Starbucks are one of the three American ‘GAS’ companies (Google, Amazon, Starbucks) who have adoped similar tax positions which sees them use loopholes in tax law to minimise their corporate taxation position. There is nothing illegal in what they are doing, they are simply optimising their global tax position, through professional advice. Maybe their mistake is that this did not exist on a risk register somewhere – What if we got found out and opinion turned against us?
The consumer backlash has been vociferous, with customers boycotting the stores and Starbucks being the lead story in the national media, fuelling sentiment even further. Clearly Starbucks has taken a battering and they are trying to go on the offensive, perhaps with a slightly ill-advised recovery strategy. The horse has bolted.
A business is entitled to minimise its Corporate taxation position under the rules, morality aside. They are not the first, nor will they be the last. I’m sure the media are undertaking an audit of other USA businesses to keep the story going and there will be further outings in weeks to come, like the MP’s expenses.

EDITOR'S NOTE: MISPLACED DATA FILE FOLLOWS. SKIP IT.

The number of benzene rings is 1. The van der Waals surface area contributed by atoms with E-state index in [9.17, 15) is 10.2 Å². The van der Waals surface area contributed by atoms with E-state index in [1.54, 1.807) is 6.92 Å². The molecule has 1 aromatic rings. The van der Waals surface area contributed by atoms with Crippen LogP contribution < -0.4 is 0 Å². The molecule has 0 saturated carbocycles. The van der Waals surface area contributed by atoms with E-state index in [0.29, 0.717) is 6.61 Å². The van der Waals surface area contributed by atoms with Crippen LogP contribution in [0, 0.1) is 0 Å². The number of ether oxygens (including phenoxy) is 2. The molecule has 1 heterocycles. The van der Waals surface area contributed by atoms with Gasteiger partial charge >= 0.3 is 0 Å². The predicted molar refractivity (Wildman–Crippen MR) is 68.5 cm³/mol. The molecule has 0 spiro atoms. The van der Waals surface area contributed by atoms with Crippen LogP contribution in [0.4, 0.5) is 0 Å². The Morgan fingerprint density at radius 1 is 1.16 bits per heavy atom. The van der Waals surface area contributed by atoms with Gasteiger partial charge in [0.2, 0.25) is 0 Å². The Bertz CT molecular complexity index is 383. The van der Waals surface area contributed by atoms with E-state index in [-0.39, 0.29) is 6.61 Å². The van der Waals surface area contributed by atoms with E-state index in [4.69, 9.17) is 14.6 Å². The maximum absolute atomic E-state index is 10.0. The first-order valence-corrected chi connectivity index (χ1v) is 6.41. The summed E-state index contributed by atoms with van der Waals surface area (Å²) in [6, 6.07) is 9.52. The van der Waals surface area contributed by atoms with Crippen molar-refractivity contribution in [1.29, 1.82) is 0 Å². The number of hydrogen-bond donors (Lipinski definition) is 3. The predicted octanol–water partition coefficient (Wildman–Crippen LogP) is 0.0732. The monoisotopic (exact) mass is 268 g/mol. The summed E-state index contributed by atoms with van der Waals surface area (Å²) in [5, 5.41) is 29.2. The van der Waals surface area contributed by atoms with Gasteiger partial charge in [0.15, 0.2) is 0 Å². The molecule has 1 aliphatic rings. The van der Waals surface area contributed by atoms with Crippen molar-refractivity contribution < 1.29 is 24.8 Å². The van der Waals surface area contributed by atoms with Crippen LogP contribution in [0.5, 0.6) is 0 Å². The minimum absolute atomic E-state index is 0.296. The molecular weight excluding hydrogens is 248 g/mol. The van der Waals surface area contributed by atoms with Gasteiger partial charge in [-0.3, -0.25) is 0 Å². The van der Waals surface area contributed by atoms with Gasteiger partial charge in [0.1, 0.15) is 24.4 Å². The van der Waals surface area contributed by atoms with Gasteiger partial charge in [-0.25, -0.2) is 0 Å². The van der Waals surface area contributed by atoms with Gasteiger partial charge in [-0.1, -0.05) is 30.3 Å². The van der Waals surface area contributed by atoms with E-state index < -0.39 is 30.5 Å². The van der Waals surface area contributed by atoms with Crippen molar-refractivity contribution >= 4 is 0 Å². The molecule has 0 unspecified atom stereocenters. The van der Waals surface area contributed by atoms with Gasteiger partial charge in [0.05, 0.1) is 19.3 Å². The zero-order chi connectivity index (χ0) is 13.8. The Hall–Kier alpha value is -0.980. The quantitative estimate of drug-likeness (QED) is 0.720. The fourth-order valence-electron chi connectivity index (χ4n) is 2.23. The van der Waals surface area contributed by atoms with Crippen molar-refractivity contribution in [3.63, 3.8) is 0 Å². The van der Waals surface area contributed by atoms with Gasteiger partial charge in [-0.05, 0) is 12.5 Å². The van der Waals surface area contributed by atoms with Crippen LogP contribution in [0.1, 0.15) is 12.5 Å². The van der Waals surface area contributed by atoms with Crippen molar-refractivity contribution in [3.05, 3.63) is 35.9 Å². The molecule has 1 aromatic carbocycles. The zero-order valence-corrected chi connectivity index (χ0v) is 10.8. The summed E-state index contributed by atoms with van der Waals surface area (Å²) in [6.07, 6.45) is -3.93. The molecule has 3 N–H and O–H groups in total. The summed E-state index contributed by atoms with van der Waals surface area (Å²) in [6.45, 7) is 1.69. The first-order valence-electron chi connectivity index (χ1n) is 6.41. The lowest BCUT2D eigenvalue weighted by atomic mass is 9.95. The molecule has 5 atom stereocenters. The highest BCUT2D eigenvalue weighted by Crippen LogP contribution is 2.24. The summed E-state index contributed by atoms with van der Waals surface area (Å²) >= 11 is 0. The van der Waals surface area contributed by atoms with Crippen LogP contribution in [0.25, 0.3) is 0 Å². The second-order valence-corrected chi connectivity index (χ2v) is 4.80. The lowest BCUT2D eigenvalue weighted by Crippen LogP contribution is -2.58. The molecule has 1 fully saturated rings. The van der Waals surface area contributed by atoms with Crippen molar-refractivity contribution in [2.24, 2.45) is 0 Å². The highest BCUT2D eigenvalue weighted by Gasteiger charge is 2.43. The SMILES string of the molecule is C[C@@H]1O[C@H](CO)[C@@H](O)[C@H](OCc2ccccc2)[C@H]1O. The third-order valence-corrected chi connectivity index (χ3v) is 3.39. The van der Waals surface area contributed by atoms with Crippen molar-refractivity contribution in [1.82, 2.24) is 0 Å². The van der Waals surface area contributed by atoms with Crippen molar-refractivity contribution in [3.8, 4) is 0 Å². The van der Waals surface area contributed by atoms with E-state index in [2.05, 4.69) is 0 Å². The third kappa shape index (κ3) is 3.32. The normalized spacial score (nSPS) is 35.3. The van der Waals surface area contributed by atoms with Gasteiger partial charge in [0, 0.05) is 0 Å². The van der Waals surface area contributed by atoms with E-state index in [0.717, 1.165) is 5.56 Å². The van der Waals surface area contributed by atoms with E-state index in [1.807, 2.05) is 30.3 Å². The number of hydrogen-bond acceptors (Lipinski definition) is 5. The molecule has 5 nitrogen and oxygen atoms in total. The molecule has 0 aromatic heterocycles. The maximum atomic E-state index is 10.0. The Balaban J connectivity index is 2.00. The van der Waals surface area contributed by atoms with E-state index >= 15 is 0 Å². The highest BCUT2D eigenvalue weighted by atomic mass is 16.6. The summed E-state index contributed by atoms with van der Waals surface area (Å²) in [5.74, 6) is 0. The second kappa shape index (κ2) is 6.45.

Will Amazon and Google suffer at the hands of consumers too?
It’s easy to walk into another coffee shop – maybe Costa – as you’re “voting with your wallet to show displeasure moment” to crowd-force Starbucks into doing something in the short term - and its easily argued that this has worked, we’ve seen action. However, a long term boycott means staff may suffer as takings decline and stores get closed or consolidated. It’s not the fault of the front-line people, it’s a strategic decision for the management to take the flack for, that’s why I’m still ordering my coffee from my usual shop, from the usual barista’s, in the usual way. The people at the top have taken notice and long term changes will come as a result, they are on the radar of the politicians, not a good place to be.